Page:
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Thread: Maybe a case against Robust tool rests?

  1. #31
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    Quote Originally Posted by Brice Rogers View Post
    I'm impressed that you were able to measure Rockwell hardness. ...
    I have often considered buying a rockwell or brinell hardness tester since I first used them in the metallography lab. Maybe someday I can find a used one.

    JKJ

  2. #32
    Quote Originally Posted by Brice Rogers View Post
    I'm impressed that you were able to measure Rockwell hardness.

    Were you using an indentation method or a file method? Just curious.

    Also, I found it very interesting the you confirmed my suspicion that the weld areas would be softer. I was wondering about that. It would be possible to re-heat treat the entire tool rest but it would be kind of a nuisance and would either need to be done in an inert oven or scale would need to be dealt with.

    I bought a 3' length of A2 drill rod from McMaster Carr and was surprised that it came fully annealed (very soft). So, I'll need to heat treat it first. I am contemplating tack welding in just on the ends and then adding a fillet of epoxy or JB-weld. That way it is more likely to stay in place if I drop it.

    Thanks for this interesting feedback.
    Don't be too impressed. As mentioned before I'm no expert at this. I used the Tsubosan files to measure hardness. I don't think they're meant to be all that precise but you get a good indication or range of hardness. The top bar on the Robust and Advanced rests were noticeably softer near the welds. I also tested some of my turning tools and all of them with the exception of some very old ones didn't receive a mark with my 65 HRC file, the hardest of my set. I don't know what practical value was served in this exercise but it satisfied my curiosity.

  3. #33
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    Quote Originally Posted by Steve Mathews View Post
    Don't be too impressed. As mentioned before I'm no expert at this. I used the Tsubosan files to measure hardness. I don't think they're meant to be all that precise but you get a good indication or range of hardness. The top bar on the Robust and Advanced rests were noticeably softer near the welds. I also tested some of my turning tools and all of them with the exception of some very old ones didn't receive a mark with my 65 HRC file, the hardest of my set. I don't know what practical value was served in this exercise but it satisfied my curiosity.
    I never heard of those. Found a set on ebay: "TSUBOSAN Japan Hardness Tester Checker File Set Ma00600 908", $58

    JKJ

  4. #34
    Quote Originally Posted by John K Jordan View Post
    I never heard of those. Found a set on ebay: "TSUBOSAN Japan Hardness Tester Checker File Set Ma00600 908", $58

    JKJ
    That's the cheapest price I've seen for the set. I finally broke down and bought one after seeing the machinist community use them. They're probably only a step above an ordinary file test but at least it gives some rough HRC numbers. They helped when in my first attempt at hardening/tempering a piece of tool steel for a forming tool.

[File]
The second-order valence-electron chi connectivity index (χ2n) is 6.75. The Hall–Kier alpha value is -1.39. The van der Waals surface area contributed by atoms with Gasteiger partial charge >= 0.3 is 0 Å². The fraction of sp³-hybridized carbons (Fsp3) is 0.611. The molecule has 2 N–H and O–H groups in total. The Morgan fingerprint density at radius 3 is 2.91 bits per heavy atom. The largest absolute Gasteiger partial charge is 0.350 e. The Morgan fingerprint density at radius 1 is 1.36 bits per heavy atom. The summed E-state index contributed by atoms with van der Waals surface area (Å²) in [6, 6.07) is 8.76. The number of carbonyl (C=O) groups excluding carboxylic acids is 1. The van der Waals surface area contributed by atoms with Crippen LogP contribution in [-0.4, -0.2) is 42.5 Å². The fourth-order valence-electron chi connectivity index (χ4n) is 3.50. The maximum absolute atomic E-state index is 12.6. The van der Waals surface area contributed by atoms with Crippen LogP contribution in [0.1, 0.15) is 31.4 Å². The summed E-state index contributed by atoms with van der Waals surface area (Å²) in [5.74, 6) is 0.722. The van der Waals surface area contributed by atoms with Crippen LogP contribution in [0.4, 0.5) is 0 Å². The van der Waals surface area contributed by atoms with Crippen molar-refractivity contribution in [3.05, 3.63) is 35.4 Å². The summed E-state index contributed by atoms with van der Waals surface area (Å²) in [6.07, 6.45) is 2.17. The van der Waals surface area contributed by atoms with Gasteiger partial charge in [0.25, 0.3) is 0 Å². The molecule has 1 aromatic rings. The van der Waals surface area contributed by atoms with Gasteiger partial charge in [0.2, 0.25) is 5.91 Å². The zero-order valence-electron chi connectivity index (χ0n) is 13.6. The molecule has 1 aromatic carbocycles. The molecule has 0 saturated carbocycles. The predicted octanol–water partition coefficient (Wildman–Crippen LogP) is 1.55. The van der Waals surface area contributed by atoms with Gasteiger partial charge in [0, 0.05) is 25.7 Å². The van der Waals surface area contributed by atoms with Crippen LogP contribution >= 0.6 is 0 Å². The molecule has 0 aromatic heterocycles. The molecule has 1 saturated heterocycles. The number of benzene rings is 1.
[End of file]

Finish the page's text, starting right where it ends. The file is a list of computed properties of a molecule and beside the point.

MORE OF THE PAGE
5. #35
    There are 3 types of drill rod, A for air, O for the oil, and W for the water cooled. Of the 3, the A is by far the hardest bought in raw form. In testing, I had one rod hardened on the tool rest bar, and the other the rod was hardened first, and then welded to the tool rest bar, and my welder got one end of the hardened bar 'red hot'. There was no difference in the file and hack saw test. I don't know anything about metals other than being able to grind them.... The hardening may be able to be done by a competent blacksmith. I would expect the rod not to be hardened before you get it because that would make it a lot more difficult to machine to your specs, especially if you want to bend it. Can't remember if I said this before, but on my Vicmarc tool rest, there is a bar on it, but it isn't hardened. I think the epoxy fill may make the tool rests look a little nicer, but isn't necessary. Not sure if a tack weld would be good enough to hold a piece of drill rod on if, okay, when you drop it, and of course, it will land on the end.... A short weld bead will suffice. If you have your drill rod hardened professionally, they charge by the pound.

    robo hippy

  6. #36
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    Thanks Reed for the feedback. I have a small kiln/heat treat oven, so I'll probably heat treat it myself based on a published temperature/time schedule. But interesting that they charge by the pound. I suspect that a 1/4" or 5/16" drill rod 7" long probably only weight a fraction of a pound.

  7. #37
    Well for doing one or three, if you have the knowledge, doing at home makes sense. Brent does weld his to the support arm first and then heat treats them. I would guess he has his own heat processing set up rather than getting it done commercially. Doing any quantity would require a fair cost, and the rod is a lot lighter than the whole arm.

    robo hippy

  8. #38
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    Reed, I think that when the pros heat treat that they do it in an inert atmosphere. I don't have that capability. When I heat steel up to around 1600 or so degrees, I get scale (iron oxide). So, my own ability to weld on the drill rod and then heat treat the entire assembly (post and all) is compromised. I suppose though that I could always try it. It is likely to be functional although a little ugly.

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